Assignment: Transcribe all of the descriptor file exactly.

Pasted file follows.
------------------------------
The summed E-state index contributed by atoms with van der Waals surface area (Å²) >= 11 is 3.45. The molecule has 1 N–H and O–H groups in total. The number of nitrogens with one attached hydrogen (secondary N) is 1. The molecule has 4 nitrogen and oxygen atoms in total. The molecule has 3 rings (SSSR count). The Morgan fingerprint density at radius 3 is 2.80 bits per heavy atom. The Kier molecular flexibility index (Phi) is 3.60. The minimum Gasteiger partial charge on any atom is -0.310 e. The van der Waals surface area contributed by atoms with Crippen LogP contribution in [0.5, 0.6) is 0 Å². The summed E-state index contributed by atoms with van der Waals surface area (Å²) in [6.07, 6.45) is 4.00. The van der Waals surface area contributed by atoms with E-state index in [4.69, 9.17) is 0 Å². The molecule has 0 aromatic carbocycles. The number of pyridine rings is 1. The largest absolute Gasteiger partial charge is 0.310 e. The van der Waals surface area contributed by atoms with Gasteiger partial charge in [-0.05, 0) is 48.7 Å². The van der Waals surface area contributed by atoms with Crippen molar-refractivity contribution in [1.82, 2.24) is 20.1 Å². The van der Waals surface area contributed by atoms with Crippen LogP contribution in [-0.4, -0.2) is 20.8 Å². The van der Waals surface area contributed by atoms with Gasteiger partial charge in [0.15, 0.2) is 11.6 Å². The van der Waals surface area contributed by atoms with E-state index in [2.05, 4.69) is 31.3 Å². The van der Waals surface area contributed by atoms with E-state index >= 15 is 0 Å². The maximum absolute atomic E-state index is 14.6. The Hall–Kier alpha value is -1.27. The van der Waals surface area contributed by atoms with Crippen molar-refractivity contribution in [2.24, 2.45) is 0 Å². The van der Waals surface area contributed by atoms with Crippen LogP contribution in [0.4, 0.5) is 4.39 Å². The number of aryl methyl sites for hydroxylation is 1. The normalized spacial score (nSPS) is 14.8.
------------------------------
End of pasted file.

The summed E-state index contributed by atoms with van der Waals surface area (Å²) >= 11 is 3.45. The molecule has 1 N–H and O–H groups in total. The number of nitrogens with one attached hydrogen (secondary N) is 1. The molecule has 4 nitrogen and oxygen atoms in total. The molecule has 3 rings (SSSR count). The Morgan fingerprint density at radius 3 is 2.80 bits per heavy atom. The Kier molecular flexibility index (Phi) is 3.60. The minimum Gasteiger partial charge on any atom is -0.310 e. The van der Waals surface area contributed by atoms with Crippen LogP contribution in [0.5, 0.6) is 0 Å². The summed E-state index contributed by atoms with van der Waals surface area (Å²) in [6.07, 6.45) is 4.00. The van der Waals surface area contributed by atoms with E-state index in [4.69, 9.17) is 0 Å². The molecule has 0 aromatic carbocycles. The number of pyridine rings is 1. The largest absolute Gasteiger partial charge is 0.310 e. The van der Waals surface area contributed by atoms with Gasteiger partial charge in [-0.05, 0) is 48.7 Å². The van der Waals surface area contributed by atoms with Crippen molar-refractivity contribution in [1.82, 2.24) is 20.1 Å². The van der Waals surface area contributed by atoms with Crippen LogP contribution in [-0.4, -0.2) is 20.8 Å². The van der Waals surface area contributed by atoms with Gasteiger partial charge in [0.15, 0.2) is 11.6 Å². The van der Waals surface area contributed by atoms with E-state index in [2.05, 4.69) is 31.3 Å². The van der Waals surface area contributed by atoms with E-state index >= 15 is 0 Å². The maximum absolute atomic E-state index is 14.6. The Hall–Kier alpha value is -1.27. The van der Waals surface area contributed by atoms with Crippen molar-refractivity contribution in [2.24, 2.45) is 0 Å². The van der Waals surface area contributed by atoms with Crippen LogP contribution in [0.4, 0.5) is 4.39 Å². The number of aryl methyl sites for hydroxylation is 1. The normalized spacial score (nSPS) is 14.8.